Preference shares pay a dividend on a regular schedule and are given preference over ordinary shares in regard to the payment of dividends or any liquidation of the company. Their share prices tend to remain stable, and will generally not carry the voting rights that ordinary shares do.
Preference shares are equities with some attached preferential rights such as a guaranteed quantum of dividends and preference over ordinary shareholders at liquidation. However, these shares give limited ownership rights to the holder. Holders of preference shares too, have the right to receive annual reports and attend shareholder meetings.
A corporate security that pays a fixed dividend each period. It is senior to ordinary shares but junior to bonds in its claims on corporate income and assets in case of bankruptcy.
Shares which give holders preference to dividend or repayment of capital or preference in a liquidation of the issuer over holders of other classes of the issuer's capital
Usually fixed income (dividend) shares, holders of these shares are entitled to their dividend prior to ordinary shareholders
Preference shares rank before ordinary shares for repayment in the event of a liquidation. They usually carry preferential dividend rights but restricted voting rights.
Shares that carry preferential rights to dividends (usually fixed) and to repayment in a winding up, but no voting rights.
These are similar to bonds in that they usually pay a fixed rate of income. However, they pay it as a dividend rather than interest and are subject to the issuing company making sufficient profits.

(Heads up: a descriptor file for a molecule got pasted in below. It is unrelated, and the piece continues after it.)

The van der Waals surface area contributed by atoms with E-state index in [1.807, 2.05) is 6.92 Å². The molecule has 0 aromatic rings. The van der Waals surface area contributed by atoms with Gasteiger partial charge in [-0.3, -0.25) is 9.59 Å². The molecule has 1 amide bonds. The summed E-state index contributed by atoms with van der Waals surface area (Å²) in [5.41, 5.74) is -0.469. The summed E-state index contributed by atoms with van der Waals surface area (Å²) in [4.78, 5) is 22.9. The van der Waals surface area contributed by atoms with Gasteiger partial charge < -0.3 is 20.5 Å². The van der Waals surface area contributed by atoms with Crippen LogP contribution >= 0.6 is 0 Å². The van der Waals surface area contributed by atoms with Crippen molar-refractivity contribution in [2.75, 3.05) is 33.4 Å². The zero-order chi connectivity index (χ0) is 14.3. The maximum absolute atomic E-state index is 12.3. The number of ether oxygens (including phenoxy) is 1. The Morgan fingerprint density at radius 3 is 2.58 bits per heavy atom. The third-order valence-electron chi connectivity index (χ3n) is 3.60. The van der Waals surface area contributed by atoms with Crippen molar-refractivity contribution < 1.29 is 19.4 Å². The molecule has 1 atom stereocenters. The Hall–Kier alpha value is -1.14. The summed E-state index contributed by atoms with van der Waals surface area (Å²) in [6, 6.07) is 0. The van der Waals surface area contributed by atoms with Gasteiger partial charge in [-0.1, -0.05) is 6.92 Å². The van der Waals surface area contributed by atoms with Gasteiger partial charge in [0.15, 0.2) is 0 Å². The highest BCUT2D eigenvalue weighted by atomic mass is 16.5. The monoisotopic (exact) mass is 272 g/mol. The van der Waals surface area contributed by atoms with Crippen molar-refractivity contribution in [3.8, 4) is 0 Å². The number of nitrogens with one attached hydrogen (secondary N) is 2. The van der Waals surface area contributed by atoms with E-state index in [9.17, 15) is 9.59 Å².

Shareholders of these shares are entitled to their dividends before an ordinary shareholder and those who are preference have a fixed dividend.
Ranks above Ordinary Shares. Dividends are usually fixed and are rarely reduced or missed. Holders may not have any voting rights. Often valued as a fixed interest security.
Shares issued at varying dividend rates that are treated as outside interests.
These fall between debt and equity. They usually carry no voting rights and have preferential rights over ordinary shareholders regarding dividends and ultimate repayment of capital in the event of liquidation.
Normally fixed-interest shares whose holders have the right to receive dividends before ordinary shareholders but not in advance of debenture and loan stock holders have received their interest.
Shares with a fixed dividend. The holders of preference shares are entitled to their dividend before ordinary shareholders and rank above ordinary shareholders should the company be wound up. Preference shares are share capital but not equity share capital.
This is a type of share issued by a limited company. It carries a medium risk but has the advantage over ordinary shares in that preference shareholders get the first slice of the dividend 'pie' (but usually at a fixed rate).
These are normally fixed-income shares whose holders have the right to receive dividends before ordinary shareholders. If a company were to go into liquidation, preference shareholders would rank above ordinary shareholders for the repayment of their investment in the company.
Shares where a company has them, which provide a fixed rate of return and which have priority over the ordinary shares in regard to dividend payments and to the companies assets in the event of a winding up. They rank after all the company's liability.
rank before ordinary shares for dividend payments, and in the even of a company being wound up preference shares must be repaid before equity holders get anything. Preference shares offer a fixed return - the dividends on ordinary shares go up and down depending on profits.